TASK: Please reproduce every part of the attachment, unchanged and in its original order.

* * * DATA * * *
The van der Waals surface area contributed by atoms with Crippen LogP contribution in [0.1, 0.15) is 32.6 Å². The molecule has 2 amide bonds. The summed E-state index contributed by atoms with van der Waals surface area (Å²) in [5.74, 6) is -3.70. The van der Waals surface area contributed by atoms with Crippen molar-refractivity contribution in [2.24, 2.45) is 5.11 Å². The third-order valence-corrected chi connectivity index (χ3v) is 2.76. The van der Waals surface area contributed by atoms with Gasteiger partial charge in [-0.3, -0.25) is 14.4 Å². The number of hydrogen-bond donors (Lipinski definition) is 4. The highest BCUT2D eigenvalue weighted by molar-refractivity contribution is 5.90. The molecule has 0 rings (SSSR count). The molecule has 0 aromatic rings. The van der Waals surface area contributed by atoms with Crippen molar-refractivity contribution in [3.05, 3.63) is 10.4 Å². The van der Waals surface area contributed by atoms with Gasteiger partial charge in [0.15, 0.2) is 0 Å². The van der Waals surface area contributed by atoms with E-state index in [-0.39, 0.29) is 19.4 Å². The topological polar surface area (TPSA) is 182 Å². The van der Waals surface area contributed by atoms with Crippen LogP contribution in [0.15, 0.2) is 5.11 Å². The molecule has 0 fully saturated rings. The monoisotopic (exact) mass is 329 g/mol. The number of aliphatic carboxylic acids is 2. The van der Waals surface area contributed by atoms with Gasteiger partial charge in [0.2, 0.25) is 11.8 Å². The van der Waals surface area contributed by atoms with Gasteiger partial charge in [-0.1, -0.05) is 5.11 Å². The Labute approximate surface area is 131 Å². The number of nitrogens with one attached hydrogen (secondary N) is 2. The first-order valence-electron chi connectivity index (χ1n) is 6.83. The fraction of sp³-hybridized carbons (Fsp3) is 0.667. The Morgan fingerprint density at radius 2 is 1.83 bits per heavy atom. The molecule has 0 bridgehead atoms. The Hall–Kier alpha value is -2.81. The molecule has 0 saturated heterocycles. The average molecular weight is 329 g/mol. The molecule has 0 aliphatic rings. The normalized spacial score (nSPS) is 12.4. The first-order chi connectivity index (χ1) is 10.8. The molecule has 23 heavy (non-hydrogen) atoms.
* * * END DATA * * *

The van der Waals surface area contributed by atoms with Crippen LogP contribution in [0.1, 0.15) is 32.6 Å². The molecule has 2 amide bonds. The summed E-state index contributed by atoms with van der Waals surface area (Å²) in [5.74, 6) is -3.70. The van der Waals surface area contributed by atoms with Crippen molar-refractivity contribution in [2.24, 2.45) is 5.11 Å². The third-order valence-corrected chi connectivity index (χ3v) is 2.76. The van der Waals surface area contributed by atoms with Gasteiger partial charge in [-0.3, -0.25) is 14.4 Å². The number of hydrogen-bond donors (Lipinski definition) is 4. The highest BCUT2D eigenvalue weighted by molar-refractivity contribution is 5.90. The molecule has 0 rings (SSSR count). The molecule has 0 aromatic rings. The van der Waals surface area contributed by atoms with Crippen molar-refractivity contribution in [3.05, 3.63) is 10.4 Å². The van der Waals surface area contributed by atoms with Gasteiger partial charge in [0.15, 0.2) is 0 Å². The van der Waals surface area contributed by atoms with E-state index in [-0.39, 0.29) is 19.4 Å². The topological polar surface area (TPSA) is 182 Å². The van der Waals surface area contributed by atoms with Crippen LogP contribution in [0.15, 0.2) is 5.11 Å². The molecule has 0 fully saturated rings. The monoisotopic (exact) mass is 329 g/mol. The number of aliphatic carboxylic acids is 2. The van der Waals surface area contributed by atoms with Gasteiger partial charge in [0.2, 0.25) is 11.8 Å². The van der Waals surface area contributed by atoms with Gasteiger partial charge in [-0.1, -0.05) is 5.11 Å². The Labute approximate surface area is 131 Å². The number of nitrogens with one attached hydrogen (secondary N) is 2. The first-order valence-electron chi connectivity index (χ1n) is 6.83. The fraction of sp³-hybridized carbons (Fsp3) is 0.667. The Morgan fingerprint density at radius 2 is 1.83 bits per heavy atom. The molecule has 0 bridgehead atoms. The Hall–Kier alpha value is -2.81. The molecule has 0 saturated heterocycles. The average molecular weight is 329 g/mol. The molecule has 0 aliphatic rings. The normalized spacial score (nSPS) is 12.4. The first-order chi connectivity index (χ1) is 10.8. The molecule has 23 heavy (non-hydrogen) atoms.